“I think he is a very, very special case. I really do.” said Shields. “You know, if he was 19, 20, 21, years old, I’d say, ‘No. Let’s back him up because we have a lot of time to work with.’ But you have to remember, he’s 29 years old with over 400 amateur fights. So how long is his body going to last? Right now, his body is real fresh. He got the body of, I’d say, a 20-year-old. But he’s 29 [30 as of September 30], so you know, it is what it is. So he told everybody, ‘Look, I’m 29 years old. I don’t have time to wait 20 fights for championships. I have to do it now.’ What he feels is that he can fight until he’s 50 years old because of his lifestyle. He doesn’t drink; he doesn’t smoke. He doesn’t do anything like that. The kid trains very, very hard. But in his heart of hearts, he takes one step at a time. He told me, ‘Hey look, Rome wasn’t built in a day but I realize I have to put up buildings fast because I am 29 years old.’ So he is very smart, a very intelligent kid. He knows what to expect out of himself. I don’t think they are overmatching by putting him in with the kid they are putting him in with right now.”

In Cordoba, Rigondeaux is a facing a pretty straight-forward fighter. He isn’t a defensive wizard nor the biggest puncher on the planet. It’s safe to say Rigondeaux is matched just right, in fact. Even with less than ten fights, he appears to be the more diverse fighter with the harder punch and better defensive skill set. Even being a tall for the division (5’8”) and a southpaw doesn’t seem to bother Shields. When you have 400 amateur fights and have seen so much amateur competition, it will be hard to be surprised by any one style.

“I don’t think anyone is going to show him anything that he hasn’t seen because he has fought a bunch of different styles from all over,” said Shields. “And the majority of these guys he has already seen before because he has beaten them in the amateurs or he has seen them in the amateurs. So nobody is going to never put nothing on him that he has not seen before because he has been there and done that.”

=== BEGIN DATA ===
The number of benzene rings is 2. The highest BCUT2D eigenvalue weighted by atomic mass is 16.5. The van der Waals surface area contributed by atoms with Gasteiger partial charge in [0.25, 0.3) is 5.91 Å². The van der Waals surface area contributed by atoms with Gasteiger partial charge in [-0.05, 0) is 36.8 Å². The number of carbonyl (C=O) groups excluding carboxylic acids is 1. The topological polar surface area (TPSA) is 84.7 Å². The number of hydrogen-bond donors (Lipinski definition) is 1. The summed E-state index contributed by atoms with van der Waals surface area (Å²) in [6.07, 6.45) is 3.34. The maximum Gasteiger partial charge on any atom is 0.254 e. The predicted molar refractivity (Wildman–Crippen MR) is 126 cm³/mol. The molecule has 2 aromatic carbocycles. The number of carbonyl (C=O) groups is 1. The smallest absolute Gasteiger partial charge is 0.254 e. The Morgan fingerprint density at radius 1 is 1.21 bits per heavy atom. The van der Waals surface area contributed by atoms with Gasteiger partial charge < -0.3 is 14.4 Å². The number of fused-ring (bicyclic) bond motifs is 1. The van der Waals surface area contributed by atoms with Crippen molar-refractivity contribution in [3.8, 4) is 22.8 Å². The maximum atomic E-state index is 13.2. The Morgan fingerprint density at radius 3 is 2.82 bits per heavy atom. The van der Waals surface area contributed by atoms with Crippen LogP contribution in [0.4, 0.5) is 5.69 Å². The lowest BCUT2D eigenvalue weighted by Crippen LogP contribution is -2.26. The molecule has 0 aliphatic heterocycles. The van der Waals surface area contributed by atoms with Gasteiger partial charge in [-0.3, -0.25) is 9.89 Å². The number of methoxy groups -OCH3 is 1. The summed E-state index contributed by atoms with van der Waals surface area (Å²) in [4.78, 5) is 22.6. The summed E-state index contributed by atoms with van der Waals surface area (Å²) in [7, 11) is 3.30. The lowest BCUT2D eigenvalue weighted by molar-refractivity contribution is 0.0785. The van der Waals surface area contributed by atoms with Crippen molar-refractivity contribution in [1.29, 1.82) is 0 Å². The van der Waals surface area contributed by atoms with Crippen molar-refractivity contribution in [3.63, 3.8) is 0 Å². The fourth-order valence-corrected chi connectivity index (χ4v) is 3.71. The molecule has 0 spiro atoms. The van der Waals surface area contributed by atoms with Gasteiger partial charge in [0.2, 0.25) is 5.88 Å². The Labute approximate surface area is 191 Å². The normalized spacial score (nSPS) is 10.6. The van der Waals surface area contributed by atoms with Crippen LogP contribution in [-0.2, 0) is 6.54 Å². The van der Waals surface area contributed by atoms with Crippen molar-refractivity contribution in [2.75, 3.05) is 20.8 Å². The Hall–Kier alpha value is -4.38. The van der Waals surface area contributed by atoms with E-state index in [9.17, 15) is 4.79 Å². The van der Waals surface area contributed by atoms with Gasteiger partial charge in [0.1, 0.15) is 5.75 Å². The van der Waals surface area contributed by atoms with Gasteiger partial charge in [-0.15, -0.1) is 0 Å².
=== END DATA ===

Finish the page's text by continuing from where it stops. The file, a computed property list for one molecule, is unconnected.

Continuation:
The transition to Houston apparently has been an easy one. Lara and Rigondeaux actually know each other from Cuba and defected together years ago before having to head back. When they defected again, it was separate but still that bond is there and it’s been good for Rigondeaux to have someone there to talk to. Still, Shields told me that Houston has a nice Cuban population that has embraced his new fighter, who, in turn, has welcomed the new surroundings and has treated it as a welcome refuge where he can focus in on his goal of becoming a multi-division champion and elite in the sport of boxing.

“He has met a few of the people here,” Shields said. “There are a few Cuban restaurants and we have had a lot of Cuban people that come by and speak to him. He really likes it here because he doesn’t know anybody. All this kid does is train, sleep, train, sleep. That’s him in a nutshell. He is so focused. He is a trainer’s dream. He is.”

When I first spoke to Shields about Rigondeaux, he was impressed by what tape he had seen but was not about to speak on him before seeing the goods up close and personal. Now, he seems thrilled to be working with this special talent, as he should be. Now comes the hard part, though, winning with a fighter with less than ten fights at the elite level. Whatever comes, it will be interesting to watch.

“I’m doing good,” said Shields. “My stable is doing good. In the near future, you are going to see some exciting things coming out of Houston.”

You can email Gabriel at, follow him on Twitter at and catch him on each Monday’s episode of “The Next Round” with Steve Kim or tune into him live on Thursdays at 5-8 PM PST when he co-hosts the BlogTalk radio show Leave-it-in- Gabriel is a full member of the Boxing Writers Association of America.